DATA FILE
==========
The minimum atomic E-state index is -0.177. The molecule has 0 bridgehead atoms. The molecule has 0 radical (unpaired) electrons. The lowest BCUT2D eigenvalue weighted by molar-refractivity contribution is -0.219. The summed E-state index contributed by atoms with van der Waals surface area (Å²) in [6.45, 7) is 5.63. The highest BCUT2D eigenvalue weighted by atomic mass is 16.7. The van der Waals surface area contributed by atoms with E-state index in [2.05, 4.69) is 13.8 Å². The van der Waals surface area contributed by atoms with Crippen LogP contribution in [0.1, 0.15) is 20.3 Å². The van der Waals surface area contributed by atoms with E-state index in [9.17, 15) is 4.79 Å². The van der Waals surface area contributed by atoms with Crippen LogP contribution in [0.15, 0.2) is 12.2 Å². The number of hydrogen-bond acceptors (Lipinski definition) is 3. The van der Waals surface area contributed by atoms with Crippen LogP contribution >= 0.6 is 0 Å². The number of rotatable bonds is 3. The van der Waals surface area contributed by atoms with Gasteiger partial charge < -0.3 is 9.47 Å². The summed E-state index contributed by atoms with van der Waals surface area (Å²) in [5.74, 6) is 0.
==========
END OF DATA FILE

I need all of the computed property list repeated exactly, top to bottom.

The minimum atomic E-state index is -0.177. The molecule has 0 bridgehead atoms. The molecule has 0 radical (unpaired) electrons. The lowest BCUT2D eigenvalue weighted by molar-refractivity contribution is -0.219. The summed E-state index contributed by atoms with van der Waals surface area (Å²) in [6.45, 7) is 5.63. The highest BCUT2D eigenvalue weighted by atomic mass is 16.7. The van der Waals surface area contributed by atoms with E-state index in [2.05, 4.69) is 13.8 Å². The van der Waals surface area contributed by atoms with Crippen LogP contribution in [0.1, 0.15) is 20.3 Å². The van der Waals surface area contributed by atoms with E-state index in [9.17, 15) is 4.79 Å². The van der Waals surface area contributed by atoms with Crippen LogP contribution in [0.15, 0.2) is 12.2 Å². The number of hydrogen-bond acceptors (Lipinski definition) is 3. The van der Waals surface area contributed by atoms with Crippen LogP contribution >= 0.6 is 0 Å². The number of rotatable bonds is 3. The van der Waals surface area contributed by atoms with Gasteiger partial charge < -0.3 is 9.47 Å². The summed E-state index contributed by atoms with van der Waals surface area (Å²) in [5.74, 6) is 0.